A.J. Pollock is going to be a tough player to project for this season. For the purposes of forecasting, we like our hitters to have consistent skill sets, and when healthy, Pollock had been that sort of player. In 2018, he made several changes, though they were ones we have seen many hitters make in recent years. For his swan song with the Diamondbacks, Pollock hit more flyballs and became pull-heavier. He also became much more aggressive, increasing his Swing% from 42.3 percent to a career-high 48.1 percent. This, in combination, with a higher whiff rate, gave Pollock his highest-ever strikeout rate (21.7 percent) and lowest Avg (.257) for a season with at least 200 plate appearances.
So which Pollock should we expect to see in his first season as a Dodger? Counting on regression is usually a good bet, so a higher Avg and a lower ISO are probably in order. His new team will have an impact on his production as well, but the impact could go beyond his surrounding lineup offering more run-producing opportunities. Even if Pollock had stayed with the Diamondbacks, we would likely expect him to take fewer swings in 2019, but he happened to sign with the team that collectively recorded the lowest Swing% in the majors for each of the last two seasons. There could an organizational bias that could impact Pollock’s approach in 2019.
Then again, the Dodgers’ selectivity at the plate might simply reflect the personnel they have. One way we can try to discern how much impact coaching could have on Pollock is to look at other hitters who have joined teams at the extremes of the Swing% rankings over the last two seasons. Manny Machado offers a window into what could be in store for Pollock. Prior to becoming a Dodger last summer, he had spent his entire career with the Orioles, a team that has perennially been among the least selective in the majors. In terms of approach, Machado fit right in with his former team, and he was no less prone to swing after joining the Dodgers. In fact, Machado’s 49.8 percent Swing% with the Dodgers was 1.8 percentage points higher than his 2018 mark with the Orioles.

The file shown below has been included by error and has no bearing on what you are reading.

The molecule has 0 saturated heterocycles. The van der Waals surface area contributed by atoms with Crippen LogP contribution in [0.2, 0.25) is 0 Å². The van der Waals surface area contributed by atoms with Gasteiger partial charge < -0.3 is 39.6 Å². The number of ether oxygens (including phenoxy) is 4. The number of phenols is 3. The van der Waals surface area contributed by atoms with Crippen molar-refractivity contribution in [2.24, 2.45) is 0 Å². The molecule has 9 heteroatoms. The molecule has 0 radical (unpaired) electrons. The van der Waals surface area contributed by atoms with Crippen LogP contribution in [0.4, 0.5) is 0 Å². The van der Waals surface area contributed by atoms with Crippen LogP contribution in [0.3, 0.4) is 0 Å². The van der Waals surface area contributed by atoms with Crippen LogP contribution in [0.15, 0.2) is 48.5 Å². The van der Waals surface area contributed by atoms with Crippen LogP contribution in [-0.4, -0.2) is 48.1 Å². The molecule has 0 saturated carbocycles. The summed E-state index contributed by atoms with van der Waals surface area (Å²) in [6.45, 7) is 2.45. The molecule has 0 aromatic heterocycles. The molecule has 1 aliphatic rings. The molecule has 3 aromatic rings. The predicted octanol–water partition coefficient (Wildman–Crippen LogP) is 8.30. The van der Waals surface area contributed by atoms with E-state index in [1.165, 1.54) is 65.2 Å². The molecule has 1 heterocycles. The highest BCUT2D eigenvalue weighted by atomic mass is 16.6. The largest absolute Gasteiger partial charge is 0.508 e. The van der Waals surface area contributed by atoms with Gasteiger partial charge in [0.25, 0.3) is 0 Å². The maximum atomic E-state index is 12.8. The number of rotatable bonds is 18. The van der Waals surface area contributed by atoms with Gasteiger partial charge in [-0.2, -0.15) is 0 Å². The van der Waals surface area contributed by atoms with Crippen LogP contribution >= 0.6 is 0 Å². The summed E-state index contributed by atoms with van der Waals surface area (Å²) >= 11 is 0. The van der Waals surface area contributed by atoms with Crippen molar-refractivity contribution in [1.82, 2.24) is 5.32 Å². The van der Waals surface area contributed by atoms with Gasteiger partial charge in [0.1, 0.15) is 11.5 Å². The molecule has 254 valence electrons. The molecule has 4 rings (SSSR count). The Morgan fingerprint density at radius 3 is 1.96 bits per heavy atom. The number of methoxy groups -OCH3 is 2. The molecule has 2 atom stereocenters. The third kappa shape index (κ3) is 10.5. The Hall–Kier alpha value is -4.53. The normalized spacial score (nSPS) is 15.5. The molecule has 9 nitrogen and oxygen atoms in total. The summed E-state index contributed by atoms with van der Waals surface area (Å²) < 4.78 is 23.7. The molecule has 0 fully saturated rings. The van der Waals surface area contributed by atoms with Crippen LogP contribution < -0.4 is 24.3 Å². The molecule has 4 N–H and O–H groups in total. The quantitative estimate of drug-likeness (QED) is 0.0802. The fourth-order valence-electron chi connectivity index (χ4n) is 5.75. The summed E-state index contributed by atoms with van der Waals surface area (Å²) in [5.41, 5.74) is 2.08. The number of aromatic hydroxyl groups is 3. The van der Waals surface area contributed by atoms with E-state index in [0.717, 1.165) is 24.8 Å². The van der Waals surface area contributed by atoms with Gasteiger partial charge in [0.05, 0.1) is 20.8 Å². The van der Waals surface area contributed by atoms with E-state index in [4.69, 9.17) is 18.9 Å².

However, not every hitter who moved to a team with an extremely low Swing% over the last two seasons left their approach unchanged after switching uniforms. Below are all of the hitters who joined the Dodgers, Twins or Astros in 2017 or 2018 and amassed at least 300 plate appearances with their new teams. These are the teams with the lowest Swing% over this two-year period. Of the eight players, only Ehire Adrianza and Matt Kemp had posted a Swing% above the major-league average (46.5 percent) the season before they joined their new clubs, and both were less aggressive with their new teams. So was the Dodgers version of Logan Forsythe, even though he was already a highly selective hitter. All of the other hitters either maintained their prior Swing% or increased their rate, but all had a history of being more selective than the average hitter.
|Hitters||Career Swing%||Swing% Year Before New Team||Swing% First Season With New Team||YTY Difference|
Hitters who went to one of the three least selective teams (Royals, Braves and White Sox) over the last two seasons generally showed an inclination toward adopting an aggressive approach. That was not a notable feat for Kurt Suzuki, Matt Adams, Brandon Phillips or Brandon Moss, as all four had high Swing% rates with their previous teams, but Charlie Culberson and Lucas Duda went against their prior tendencies after switching teams. The only confounding case among this group was Jorge Soler, who got more selective after getting traded by the Cubs (one of the most selective teams in 2016) to the Royals.
|Hitter||Career Swing%||Swing% Year Before New Team||Swing% First Season With New Team||YTY Difference|
** Spent part of 2017 season with Braves.
These 15 cases are far from conclusive, but the presence of a few hitters who made notable changes in approach after changing teams suggests the need for further research. Concerning our task at hand — assessing Pollock’s chances of another high swing rate — we can note that at least there have been a few recent precedents for a player falling in line with a team’s tendency towards selectivity (or aggressiveness). That provides one more reason to look for Pollock to veer towards his old ways of taking more pitches, both inside and outside of the strike zone. In turn, we should look for Pollock to walk more but possibly also miss out on some opportunities for extra-base hits.
Al Melchior has been writing about Fantasy baseball and sim games since 2000, and his work has appeared at CBSSports.com, BaseballHQ, Ron Shandler's Baseball Forecaster and FanRagSports. He has also participated in Tout Wars' mixed auction league since 2013. You can follow Al on Twitter @almelchiorbb and find more of his work at almelchior.com.